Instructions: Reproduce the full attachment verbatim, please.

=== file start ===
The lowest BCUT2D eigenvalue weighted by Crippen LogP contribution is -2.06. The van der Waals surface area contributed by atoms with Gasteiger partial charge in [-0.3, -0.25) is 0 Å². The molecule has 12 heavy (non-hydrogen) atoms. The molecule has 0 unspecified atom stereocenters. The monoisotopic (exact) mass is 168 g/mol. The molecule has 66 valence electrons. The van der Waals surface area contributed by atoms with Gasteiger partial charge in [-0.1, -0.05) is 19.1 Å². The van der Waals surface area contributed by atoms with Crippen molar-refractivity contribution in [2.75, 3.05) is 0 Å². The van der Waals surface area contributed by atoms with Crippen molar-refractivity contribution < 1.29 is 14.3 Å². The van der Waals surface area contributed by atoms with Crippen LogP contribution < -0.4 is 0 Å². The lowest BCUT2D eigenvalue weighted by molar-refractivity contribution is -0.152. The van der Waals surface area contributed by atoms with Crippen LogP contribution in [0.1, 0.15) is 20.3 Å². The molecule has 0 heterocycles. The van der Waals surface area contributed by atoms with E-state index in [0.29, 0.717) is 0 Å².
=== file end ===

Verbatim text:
The lowest BCUT2D eigenvalue weighted by Crippen LogP contribution is -2.06. The van der Waals surface area contributed by atoms with Gasteiger partial charge in [-0.3, -0.25) is 0 Å². The molecule has 12 heavy (non-hydrogen) atoms. The molecule has 0 unspecified atom stereocenters. The monoisotopic (exact) mass is 168 g/mol. The molecule has 66 valence electrons. The van der Waals surface area contributed by atoms with Gasteiger partial charge in [-0.1, -0.05) is 19.1 Å². The van der Waals surface area contributed by atoms with Crippen molar-refractivity contribution in [2.75, 3.05) is 0 Å². The van der Waals surface area contributed by atoms with Crippen molar-refractivity contribution < 1.29 is 14.3 Å². The van der Waals surface area contributed by atoms with Crippen LogP contribution < -0.4 is 0 Å². The lowest BCUT2D eigenvalue weighted by molar-refractivity contribution is -0.152. The van der Waals surface area contributed by atoms with Crippen LogP contribution in [0.1, 0.15) is 20.3 Å². The molecule has 0 heterocycles. The van der Waals surface area contributed by atoms with E-state index in [0.29, 0.717) is 0 Å².